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Kenneth Simpson1,162 Points
Why did he use the int?
I am a little confused why he put
print ("input_string * int(input_int))
I took the int(input_int) and changed it to just
print("input_string * input_int) and it work exactly the same way? So why did he put the int? Thanks.
Let's first clear out the syntax error: you have an extra double quotes character before the
input_string and after the parenthesis that comes after the
print (input_string * int(input_int)) # without the double quotes
Now we can get to answering your question: why is the
input_int variable converted to an integer before being used as the second operator in the multiplying operation?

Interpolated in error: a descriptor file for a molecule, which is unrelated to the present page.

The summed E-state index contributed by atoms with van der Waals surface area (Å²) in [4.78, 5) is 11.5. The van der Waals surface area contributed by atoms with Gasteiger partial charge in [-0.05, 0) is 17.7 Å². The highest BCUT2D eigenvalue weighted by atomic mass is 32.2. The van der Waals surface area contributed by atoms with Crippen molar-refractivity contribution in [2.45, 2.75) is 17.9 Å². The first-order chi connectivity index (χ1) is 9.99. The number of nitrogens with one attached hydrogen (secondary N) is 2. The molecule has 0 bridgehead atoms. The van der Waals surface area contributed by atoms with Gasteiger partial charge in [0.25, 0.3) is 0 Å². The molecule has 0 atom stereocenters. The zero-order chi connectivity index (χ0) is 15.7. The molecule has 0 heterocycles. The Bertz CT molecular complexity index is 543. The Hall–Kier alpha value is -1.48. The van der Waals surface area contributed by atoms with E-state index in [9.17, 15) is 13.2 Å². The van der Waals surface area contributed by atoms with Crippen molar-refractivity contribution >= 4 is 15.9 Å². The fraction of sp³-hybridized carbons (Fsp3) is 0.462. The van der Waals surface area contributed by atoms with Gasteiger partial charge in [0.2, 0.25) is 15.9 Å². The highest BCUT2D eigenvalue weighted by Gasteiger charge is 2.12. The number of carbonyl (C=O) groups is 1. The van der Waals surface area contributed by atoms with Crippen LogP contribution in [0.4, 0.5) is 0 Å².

Python has a nifty little shorthand for taking a string and producing another string consisting of the initial string repeated several times. Let's look at some example:
>>> 'ken' * 3 'kenkenken'
I don't know of any other language that supports this type of shortcut. You multiply the string with an integer and you obtain another string consisting of the initial value repeated a number of times. Note that the operator which dictates how many times the string should be repeated must be an integer. You cannot multiply a string with anything else than an integer value. If you use something else you get an error (of type
The problem is that the
input() function always returns whatever the user types in as a plain string. So if the user provides a value like
5 to the console the
input() method will return the string
'5' to your script.
This is why you have to convert the value of the
input_int variable to an integer before using it as an operand for the multiply operation.
Hope this helps.